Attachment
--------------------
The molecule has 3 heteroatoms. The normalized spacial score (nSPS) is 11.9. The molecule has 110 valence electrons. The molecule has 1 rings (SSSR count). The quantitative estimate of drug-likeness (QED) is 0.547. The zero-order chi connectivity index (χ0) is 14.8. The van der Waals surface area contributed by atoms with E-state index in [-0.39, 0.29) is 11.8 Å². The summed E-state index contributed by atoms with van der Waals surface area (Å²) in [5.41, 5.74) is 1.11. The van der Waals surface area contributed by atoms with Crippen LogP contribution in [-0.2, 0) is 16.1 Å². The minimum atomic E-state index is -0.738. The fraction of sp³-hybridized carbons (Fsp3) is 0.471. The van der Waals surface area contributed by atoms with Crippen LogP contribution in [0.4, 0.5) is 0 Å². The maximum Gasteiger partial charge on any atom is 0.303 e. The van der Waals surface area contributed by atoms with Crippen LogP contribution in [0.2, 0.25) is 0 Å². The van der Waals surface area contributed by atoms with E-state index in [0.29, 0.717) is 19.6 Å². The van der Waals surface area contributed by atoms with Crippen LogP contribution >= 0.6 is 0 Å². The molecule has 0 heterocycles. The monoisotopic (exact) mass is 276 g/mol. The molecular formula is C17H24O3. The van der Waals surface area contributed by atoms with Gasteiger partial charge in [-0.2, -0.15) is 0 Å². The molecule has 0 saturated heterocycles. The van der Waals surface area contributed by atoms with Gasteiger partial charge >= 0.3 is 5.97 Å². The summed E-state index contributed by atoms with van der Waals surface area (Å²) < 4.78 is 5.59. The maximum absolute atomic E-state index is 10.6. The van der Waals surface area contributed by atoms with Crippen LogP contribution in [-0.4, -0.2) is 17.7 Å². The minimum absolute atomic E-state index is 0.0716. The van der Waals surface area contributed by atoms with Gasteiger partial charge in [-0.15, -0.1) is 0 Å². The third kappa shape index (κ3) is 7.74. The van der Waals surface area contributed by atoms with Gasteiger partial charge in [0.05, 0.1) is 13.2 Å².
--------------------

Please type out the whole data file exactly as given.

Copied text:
The molecule has 3 heteroatoms. The normalized spacial score (nSPS) is 11.9. The molecule has 110 valence electrons. The molecule has 1 rings (SSSR count). The quantitative estimate of drug-likeness (QED) is 0.547. The zero-order chi connectivity index (χ0) is 14.8. The van der Waals surface area contributed by atoms with E-state index in [-0.39, 0.29) is 11.8 Å². The summed E-state index contributed by atoms with van der Waals surface area (Å²) in [5.41, 5.74) is 1.11. The van der Waals surface area contributed by atoms with Crippen LogP contribution in [-0.2, 0) is 16.1 Å². The minimum atomic E-state index is -0.738. The fraction of sp³-hybridized carbons (Fsp3) is 0.471. The van der Waals surface area contributed by atoms with Crippen LogP contribution in [0.4, 0.5) is 0 Å². The maximum Gasteiger partial charge on any atom is 0.303 e. The van der Waals surface area contributed by atoms with Crippen LogP contribution in [0.2, 0.25) is 0 Å². The van der Waals surface area contributed by atoms with E-state index in [0.29, 0.717) is 19.6 Å². The van der Waals surface area contributed by atoms with Crippen LogP contribution >= 0.6 is 0 Å². The molecule has 0 heterocycles. The monoisotopic (exact) mass is 276 g/mol. The molecular formula is C17H24O3. The van der Waals surface area contributed by atoms with Gasteiger partial charge in [-0.2, -0.15) is 0 Å². The molecule has 0 saturated heterocycles. The van der Waals surface area contributed by atoms with Gasteiger partial charge >= 0.3 is 5.97 Å². The summed E-state index contributed by atoms with van der Waals surface area (Å²) < 4.78 is 5.59. The maximum absolute atomic E-state index is 10.6. The van der Waals surface area contributed by atoms with Crippen LogP contribution in [-0.4, -0.2) is 17.7 Å². The minimum absolute atomic E-state index is 0.0716. The van der Waals surface area contributed by atoms with Gasteiger partial charge in [-0.15, -0.1) is 0 Å². The third kappa shape index (κ3) is 7.74. The van der Waals surface area contributed by atoms with Gasteiger partial charge in [0.05, 0.1) is 13.2 Å².